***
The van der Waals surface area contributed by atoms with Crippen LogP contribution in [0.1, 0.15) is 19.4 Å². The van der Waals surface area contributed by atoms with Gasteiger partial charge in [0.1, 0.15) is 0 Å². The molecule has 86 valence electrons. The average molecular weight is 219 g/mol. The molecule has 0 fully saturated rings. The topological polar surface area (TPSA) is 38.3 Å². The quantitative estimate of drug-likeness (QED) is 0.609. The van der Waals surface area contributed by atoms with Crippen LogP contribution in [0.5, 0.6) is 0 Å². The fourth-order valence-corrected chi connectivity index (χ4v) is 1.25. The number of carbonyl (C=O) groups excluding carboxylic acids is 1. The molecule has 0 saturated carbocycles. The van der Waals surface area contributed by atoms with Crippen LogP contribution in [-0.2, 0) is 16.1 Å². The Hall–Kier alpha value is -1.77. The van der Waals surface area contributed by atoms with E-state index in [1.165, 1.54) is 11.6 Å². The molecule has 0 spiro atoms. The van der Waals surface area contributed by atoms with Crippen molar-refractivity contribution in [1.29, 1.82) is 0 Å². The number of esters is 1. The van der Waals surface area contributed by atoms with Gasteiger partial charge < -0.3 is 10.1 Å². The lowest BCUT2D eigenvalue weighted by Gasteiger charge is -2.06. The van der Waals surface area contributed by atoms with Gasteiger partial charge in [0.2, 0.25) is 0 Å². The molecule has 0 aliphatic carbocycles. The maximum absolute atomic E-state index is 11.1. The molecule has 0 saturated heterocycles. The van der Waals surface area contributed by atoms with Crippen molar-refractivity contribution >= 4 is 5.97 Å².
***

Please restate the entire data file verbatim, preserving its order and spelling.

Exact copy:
The van der Waals surface area contributed by atoms with Crippen LogP contribution in [0.1, 0.15) is 19.4 Å². The van der Waals surface area contributed by atoms with Gasteiger partial charge in [0.1, 0.15) is 0 Å². The molecule has 86 valence electrons. The average molecular weight is 219 g/mol. The molecule has 0 fully saturated rings. The topological polar surface area (TPSA) is 38.3 Å². The quantitative estimate of drug-likeness (QED) is 0.609. The van der Waals surface area contributed by atoms with Crippen LogP contribution in [0.5, 0.6) is 0 Å². The fourth-order valence-corrected chi connectivity index (χ4v) is 1.25. The number of carbonyl (C=O) groups excluding carboxylic acids is 1. The molecule has 0 saturated carbocycles. The van der Waals surface area contributed by atoms with Crippen LogP contribution in [-0.2, 0) is 16.1 Å². The Hall–Kier alpha value is -1.77. The van der Waals surface area contributed by atoms with E-state index in [1.165, 1.54) is 11.6 Å². The molecule has 0 spiro atoms. The van der Waals surface area contributed by atoms with Crippen molar-refractivity contribution in [1.29, 1.82) is 0 Å². The number of esters is 1. The van der Waals surface area contributed by atoms with Gasteiger partial charge < -0.3 is 10.1 Å². The lowest BCUT2D eigenvalue weighted by Gasteiger charge is -2.06. The van der Waals surface area contributed by atoms with Gasteiger partial charge in [0.2, 0.25) is 0 Å². The molecule has 0 aliphatic carbocycles. The maximum absolute atomic E-state index is 11.1. The molecule has 0 saturated heterocycles. The van der Waals surface area contributed by atoms with Crippen molar-refractivity contribution >= 4 is 5.97 Å².